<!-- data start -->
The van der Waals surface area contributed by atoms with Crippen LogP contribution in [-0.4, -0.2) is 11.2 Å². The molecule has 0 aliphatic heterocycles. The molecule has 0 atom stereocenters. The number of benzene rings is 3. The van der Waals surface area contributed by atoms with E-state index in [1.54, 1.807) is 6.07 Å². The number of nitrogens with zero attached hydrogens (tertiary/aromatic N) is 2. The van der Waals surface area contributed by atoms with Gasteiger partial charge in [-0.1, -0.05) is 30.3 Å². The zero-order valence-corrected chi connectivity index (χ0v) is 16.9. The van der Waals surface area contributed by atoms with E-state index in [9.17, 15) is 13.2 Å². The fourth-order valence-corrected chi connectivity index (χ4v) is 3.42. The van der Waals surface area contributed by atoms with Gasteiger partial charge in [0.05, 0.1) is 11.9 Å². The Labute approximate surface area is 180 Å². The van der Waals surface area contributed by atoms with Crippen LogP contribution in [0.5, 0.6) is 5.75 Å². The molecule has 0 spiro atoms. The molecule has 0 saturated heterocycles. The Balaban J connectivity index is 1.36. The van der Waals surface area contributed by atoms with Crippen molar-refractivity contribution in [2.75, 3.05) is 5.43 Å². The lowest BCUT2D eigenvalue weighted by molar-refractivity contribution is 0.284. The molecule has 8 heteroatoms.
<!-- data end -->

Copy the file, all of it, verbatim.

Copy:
The van der Waals surface area contributed by atoms with Crippen LogP contribution in [-0.4, -0.2) is 11.2 Å². The molecule has 0 aliphatic heterocycles. The molecule has 0 atom stereocenters. The number of benzene rings is 3. The van der Waals surface area contributed by atoms with E-state index in [1.54, 1.807) is 6.07 Å². The number of nitrogens with zero attached hydrogens (tertiary/aromatic N) is 2. The van der Waals surface area contributed by atoms with Gasteiger partial charge in [-0.1, -0.05) is 30.3 Å². The zero-order valence-corrected chi connectivity index (χ0v) is 16.9. The van der Waals surface area contributed by atoms with E-state index in [9.17, 15) is 13.2 Å². The fourth-order valence-corrected chi connectivity index (χ4v) is 3.42. The van der Waals surface area contributed by atoms with Gasteiger partial charge in [0.05, 0.1) is 11.9 Å². The Labute approximate surface area is 180 Å². The van der Waals surface area contributed by atoms with Crippen LogP contribution in [0.5, 0.6) is 5.75 Å². The molecule has 0 spiro atoms. The molecule has 0 saturated heterocycles. The Balaban J connectivity index is 1.36. The van der Waals surface area contributed by atoms with Crippen molar-refractivity contribution in [2.75, 3.05) is 5.43 Å². The lowest BCUT2D eigenvalue weighted by molar-refractivity contribution is 0.284. The molecule has 8 heteroatoms.